As mentioned in prior posts, Hopewell, Virginia is the proud owner of eight bona fide Sears homes in the Crescent Hills area. That’s well and good, but they also have entire neighborhoods of Aladdin kit homes in other parts of Hopewell. It’s a puzzle why the city invests so much effort in promoting those eight houses, while forgetting about the dozens of Aladdin kit homes. Why, if I were a little Aladdin home in Hopewell, I’d feel sorely neglected!
Most likely, the majority of the Aladdin Kit Homes were ordered by Dupont in 1914, for their dynamite factory in Hopewell. And there along the waterfront – on Ramsey Avenue – are the Aladdin Wenonah, an Aladdin Brighton, and an Aladdin Plaza.
The Plaza sits at the end of Ramsey, and I’d just love to know – do these homeowners know that they’re sitting in a piece of Americana, enjoying their restful slumbers in a historically significant kit home, that was shipped in from Bay City, Michigan via boxcar, with 12,000 pieces of house? And what about the city itself? Are they aware of these precious architectural gems that sit within its borders, uncelebrated, unheralded and unprotected?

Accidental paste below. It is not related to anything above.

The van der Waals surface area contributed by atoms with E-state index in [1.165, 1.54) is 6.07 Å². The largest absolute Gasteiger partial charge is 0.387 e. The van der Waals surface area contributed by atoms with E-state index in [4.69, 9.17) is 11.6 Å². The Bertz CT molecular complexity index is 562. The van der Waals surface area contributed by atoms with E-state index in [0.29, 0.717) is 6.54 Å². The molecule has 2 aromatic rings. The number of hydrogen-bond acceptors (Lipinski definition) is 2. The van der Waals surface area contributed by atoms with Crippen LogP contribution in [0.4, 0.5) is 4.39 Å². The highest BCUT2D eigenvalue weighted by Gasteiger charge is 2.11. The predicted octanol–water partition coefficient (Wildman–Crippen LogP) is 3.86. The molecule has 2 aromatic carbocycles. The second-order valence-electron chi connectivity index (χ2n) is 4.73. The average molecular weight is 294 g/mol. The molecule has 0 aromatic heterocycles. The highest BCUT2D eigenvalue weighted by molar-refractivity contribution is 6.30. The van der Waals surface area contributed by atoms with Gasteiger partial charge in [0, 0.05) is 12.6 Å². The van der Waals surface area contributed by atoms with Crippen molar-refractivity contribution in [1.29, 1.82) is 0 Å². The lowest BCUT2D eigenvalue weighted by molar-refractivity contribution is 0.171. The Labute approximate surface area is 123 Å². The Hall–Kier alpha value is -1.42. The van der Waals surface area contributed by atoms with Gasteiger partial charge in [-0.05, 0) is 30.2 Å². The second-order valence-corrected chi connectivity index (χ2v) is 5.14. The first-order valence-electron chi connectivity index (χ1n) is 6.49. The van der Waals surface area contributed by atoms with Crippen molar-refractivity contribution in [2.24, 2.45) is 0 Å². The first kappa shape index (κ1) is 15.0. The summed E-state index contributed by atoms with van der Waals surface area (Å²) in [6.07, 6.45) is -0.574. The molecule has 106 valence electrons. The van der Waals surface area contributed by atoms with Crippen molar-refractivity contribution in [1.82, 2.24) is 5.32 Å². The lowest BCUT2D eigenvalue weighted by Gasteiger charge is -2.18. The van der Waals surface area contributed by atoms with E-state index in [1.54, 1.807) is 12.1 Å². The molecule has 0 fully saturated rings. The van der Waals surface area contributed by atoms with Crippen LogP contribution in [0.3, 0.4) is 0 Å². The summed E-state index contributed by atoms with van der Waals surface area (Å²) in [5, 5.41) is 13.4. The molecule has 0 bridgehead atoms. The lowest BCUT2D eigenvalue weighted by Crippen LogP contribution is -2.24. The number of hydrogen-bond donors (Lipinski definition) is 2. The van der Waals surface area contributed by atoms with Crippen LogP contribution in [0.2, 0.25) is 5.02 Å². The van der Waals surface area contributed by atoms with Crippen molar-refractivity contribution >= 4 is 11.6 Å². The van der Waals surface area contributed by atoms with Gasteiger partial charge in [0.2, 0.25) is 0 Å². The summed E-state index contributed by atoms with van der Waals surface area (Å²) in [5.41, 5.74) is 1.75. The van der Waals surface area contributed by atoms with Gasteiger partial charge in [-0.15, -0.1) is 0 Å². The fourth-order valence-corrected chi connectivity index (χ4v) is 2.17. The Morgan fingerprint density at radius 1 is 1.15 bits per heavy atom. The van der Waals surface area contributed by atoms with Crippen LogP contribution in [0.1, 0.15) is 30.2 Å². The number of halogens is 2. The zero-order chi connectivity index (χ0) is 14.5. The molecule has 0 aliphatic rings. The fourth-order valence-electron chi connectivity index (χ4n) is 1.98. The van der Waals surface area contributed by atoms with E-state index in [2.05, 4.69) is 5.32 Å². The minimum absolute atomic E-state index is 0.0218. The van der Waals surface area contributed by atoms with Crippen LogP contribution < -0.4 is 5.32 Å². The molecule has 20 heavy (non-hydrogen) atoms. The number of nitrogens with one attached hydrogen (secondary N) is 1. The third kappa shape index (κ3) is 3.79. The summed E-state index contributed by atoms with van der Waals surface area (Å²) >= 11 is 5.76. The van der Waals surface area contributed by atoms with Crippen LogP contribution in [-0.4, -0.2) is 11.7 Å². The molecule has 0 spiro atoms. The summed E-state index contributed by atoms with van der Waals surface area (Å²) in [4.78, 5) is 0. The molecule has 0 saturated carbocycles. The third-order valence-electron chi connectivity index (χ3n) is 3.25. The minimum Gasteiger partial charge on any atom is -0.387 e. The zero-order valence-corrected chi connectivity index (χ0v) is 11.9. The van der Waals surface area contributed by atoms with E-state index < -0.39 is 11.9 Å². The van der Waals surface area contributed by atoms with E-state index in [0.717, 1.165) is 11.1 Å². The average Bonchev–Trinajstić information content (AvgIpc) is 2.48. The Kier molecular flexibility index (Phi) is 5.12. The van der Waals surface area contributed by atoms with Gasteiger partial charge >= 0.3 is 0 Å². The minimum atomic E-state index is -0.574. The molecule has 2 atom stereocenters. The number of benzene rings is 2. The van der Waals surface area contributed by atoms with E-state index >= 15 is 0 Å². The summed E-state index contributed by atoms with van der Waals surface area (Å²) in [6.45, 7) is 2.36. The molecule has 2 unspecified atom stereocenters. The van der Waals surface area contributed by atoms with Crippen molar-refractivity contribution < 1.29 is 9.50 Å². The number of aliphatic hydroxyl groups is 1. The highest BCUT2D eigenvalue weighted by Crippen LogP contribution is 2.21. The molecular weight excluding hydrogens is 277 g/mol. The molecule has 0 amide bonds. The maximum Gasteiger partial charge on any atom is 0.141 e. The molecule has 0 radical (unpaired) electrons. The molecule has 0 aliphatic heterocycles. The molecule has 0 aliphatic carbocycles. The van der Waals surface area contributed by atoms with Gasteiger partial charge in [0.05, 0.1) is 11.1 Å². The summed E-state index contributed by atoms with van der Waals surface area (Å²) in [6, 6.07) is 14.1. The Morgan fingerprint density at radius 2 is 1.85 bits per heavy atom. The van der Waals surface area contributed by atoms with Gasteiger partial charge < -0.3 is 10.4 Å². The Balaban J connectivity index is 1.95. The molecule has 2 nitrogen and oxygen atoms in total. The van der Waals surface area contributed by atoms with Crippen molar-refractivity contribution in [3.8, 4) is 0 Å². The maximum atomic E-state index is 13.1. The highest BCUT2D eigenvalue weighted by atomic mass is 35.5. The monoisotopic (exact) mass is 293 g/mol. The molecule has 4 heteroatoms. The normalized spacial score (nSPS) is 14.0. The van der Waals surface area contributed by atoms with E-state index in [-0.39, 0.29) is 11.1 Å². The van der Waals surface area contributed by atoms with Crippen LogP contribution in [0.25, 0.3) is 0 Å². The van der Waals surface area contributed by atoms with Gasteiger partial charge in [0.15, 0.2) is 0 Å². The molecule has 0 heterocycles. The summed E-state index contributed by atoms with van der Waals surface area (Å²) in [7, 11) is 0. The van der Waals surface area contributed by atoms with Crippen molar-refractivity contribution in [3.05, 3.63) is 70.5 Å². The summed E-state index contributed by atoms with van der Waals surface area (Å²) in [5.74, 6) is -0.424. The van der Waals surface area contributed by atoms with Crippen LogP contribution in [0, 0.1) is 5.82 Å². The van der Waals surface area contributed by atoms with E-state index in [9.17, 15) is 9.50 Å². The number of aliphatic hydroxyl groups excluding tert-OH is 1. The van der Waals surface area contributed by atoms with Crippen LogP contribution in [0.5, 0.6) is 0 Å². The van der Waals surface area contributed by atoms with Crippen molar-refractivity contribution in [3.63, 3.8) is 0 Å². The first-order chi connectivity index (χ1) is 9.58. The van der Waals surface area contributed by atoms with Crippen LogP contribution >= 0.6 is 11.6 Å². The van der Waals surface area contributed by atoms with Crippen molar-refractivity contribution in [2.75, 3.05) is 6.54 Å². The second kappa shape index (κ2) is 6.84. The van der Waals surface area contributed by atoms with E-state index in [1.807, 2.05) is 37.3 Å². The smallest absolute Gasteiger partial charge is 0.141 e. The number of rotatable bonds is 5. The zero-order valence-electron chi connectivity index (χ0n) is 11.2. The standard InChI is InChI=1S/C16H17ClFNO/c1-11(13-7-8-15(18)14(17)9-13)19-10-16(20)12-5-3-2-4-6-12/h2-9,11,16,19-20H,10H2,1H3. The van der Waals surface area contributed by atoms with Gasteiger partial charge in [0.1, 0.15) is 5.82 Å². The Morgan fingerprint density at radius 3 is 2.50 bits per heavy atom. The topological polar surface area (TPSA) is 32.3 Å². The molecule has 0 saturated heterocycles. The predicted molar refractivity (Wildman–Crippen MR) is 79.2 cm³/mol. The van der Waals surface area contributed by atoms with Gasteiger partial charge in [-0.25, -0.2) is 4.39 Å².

It’d be a dandy idea for the city – at the very least – to put a placard in front of these homes, identifying them as Aladdin kit homes, or perhaps include them on their tourism brochures. Urbana, Virginia has ONE Sears House, and look what they’ve done!
A city full of architecturally significant homes is a terrible thing to waste.
Click on these links to read Part I, Part II, Part III or Part IV of “Hopewell’s Historic Homes.”
Click on these links to read Part I, Part II, Part III or Part IV.
Click here to buy Rose’s book.
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